This should be obvious but it’s often overlooked and needs to be implemented at all times – babies and dogs should never be left together unattended. Dogs can accidentally walk on, knock or scratch a baby without any intention of hurting them (they just presume that they’ll be as hardy as a puppy).
Also, babies can unintentionally be quite rough/uncoordinated and annoying to a dog and of course they can’t interpret the subtleties of dog body language. If a snarl or turned back has been ignored and the prodding continues, your dog may feel that they have no choice but to nip your baby. At worst this can cause significant damage and scarring, at best, it’s a bad experience that is definitely best avoided.
Other things I’ve learned about introducing babies and dogs:
1) Involving your dog in night feeds can be a saviour. Dogs love to help and take part in these duties and getting up in the middle of the night can be quite isolating, so having your pooch by your side provides some much needed moral support.
2) Babies generally aren’t woken by your dogs bark – they must have become accustomed to it in utero.
3) Canine guarding behaviour over you will increase when you’re pregnant and then increase further once baby arrives, so be prepared for some anti-social behaviour to passers by when you go for a walk and nip it in the bud early with some training and food distraction. You don’t want any of this guarding behaviour to develop into a long-term behaviour problem by allowing it to continue or even inadvertently reinforcing it.
4) Train your dog to not jump up (even if they’re only 2kg) before baby arrives. This will prevent any unwanted scratches to bubs from an over exuberant canine friend.
5) Before your baby arrives, ensure your dog is up to date with intestinal worming and flea treatments, both of which can affect young children. Also ensure that their vaccinations and medical check ups are all up to date.
6) Expect some toilet training issues, it’s just a sign that your dog is a bit confused and put out by the changes. Don’t punish them, clean it up with an effective urine neutraliser and try to reinstate the training techniques you used initially when toilet training them to remind them of what you want.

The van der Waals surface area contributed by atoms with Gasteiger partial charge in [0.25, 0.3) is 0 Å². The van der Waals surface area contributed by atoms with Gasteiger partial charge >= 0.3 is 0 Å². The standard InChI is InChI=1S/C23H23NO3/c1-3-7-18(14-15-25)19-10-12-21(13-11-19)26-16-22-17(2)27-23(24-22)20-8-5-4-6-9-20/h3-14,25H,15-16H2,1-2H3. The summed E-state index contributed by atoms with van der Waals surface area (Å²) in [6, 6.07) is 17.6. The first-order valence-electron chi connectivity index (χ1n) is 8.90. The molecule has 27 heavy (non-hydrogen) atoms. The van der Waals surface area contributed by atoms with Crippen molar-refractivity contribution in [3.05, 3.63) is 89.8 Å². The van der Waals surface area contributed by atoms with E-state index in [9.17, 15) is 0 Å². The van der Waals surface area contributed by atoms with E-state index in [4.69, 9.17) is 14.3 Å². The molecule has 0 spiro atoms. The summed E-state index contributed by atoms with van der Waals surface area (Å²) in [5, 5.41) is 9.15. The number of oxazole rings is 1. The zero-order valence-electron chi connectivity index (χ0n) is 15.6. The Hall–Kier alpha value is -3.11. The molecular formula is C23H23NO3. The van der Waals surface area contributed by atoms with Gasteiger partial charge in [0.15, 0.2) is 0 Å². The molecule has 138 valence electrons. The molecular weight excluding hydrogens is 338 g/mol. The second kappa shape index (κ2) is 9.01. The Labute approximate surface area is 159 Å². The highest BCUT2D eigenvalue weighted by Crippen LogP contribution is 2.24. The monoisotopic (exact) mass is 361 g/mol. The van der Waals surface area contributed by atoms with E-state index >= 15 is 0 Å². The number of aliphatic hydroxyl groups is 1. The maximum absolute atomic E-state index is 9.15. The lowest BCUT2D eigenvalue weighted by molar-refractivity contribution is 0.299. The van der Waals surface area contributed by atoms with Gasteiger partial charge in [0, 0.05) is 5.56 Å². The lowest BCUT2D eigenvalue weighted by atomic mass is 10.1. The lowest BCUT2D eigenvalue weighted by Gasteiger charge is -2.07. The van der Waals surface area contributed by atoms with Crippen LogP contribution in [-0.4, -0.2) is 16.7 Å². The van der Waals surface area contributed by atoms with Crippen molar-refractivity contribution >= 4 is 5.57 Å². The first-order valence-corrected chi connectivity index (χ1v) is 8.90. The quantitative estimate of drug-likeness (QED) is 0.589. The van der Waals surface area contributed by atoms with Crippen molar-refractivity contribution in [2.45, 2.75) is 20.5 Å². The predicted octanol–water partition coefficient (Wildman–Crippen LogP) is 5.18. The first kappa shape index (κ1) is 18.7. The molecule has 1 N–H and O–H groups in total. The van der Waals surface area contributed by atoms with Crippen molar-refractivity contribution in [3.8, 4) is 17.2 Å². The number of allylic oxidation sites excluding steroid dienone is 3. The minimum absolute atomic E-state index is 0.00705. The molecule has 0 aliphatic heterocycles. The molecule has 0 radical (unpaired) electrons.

7) Set up a safe spot for your dog that’s comfy and positive. Keep this as a no-kids zone.
8) Buy leads that easily click onto the pram handle or a table leg, you don’t want to be fiddling with leads when you’re out and about.
9) If you think your dog will be scared of the pram then, take them for a walk around the house or backyard before the baby arrives. Start with them next to the pram without it moving, then slowly increase the movement to help desensitise them to it
Despite the fact that you will have a lot on your plate, your pooch can be a source of relief and support when you have a baby.
It’s important when introducing babies and dogs to be empathetic to your dog’s needs. If you allow them to be involved in your baby’s life as much as possible, in a safe and positive environment, your child will be able to appreciate the future canine companionship as much as you do.
Dr Melissa Meehan is a highly experienced and respected veterinary surgeon with over 14 years experience. Dr Melissa obtained her Members in Small Animal Medicine through examination in 2008 and now runs her own veterinary ophthalmology service.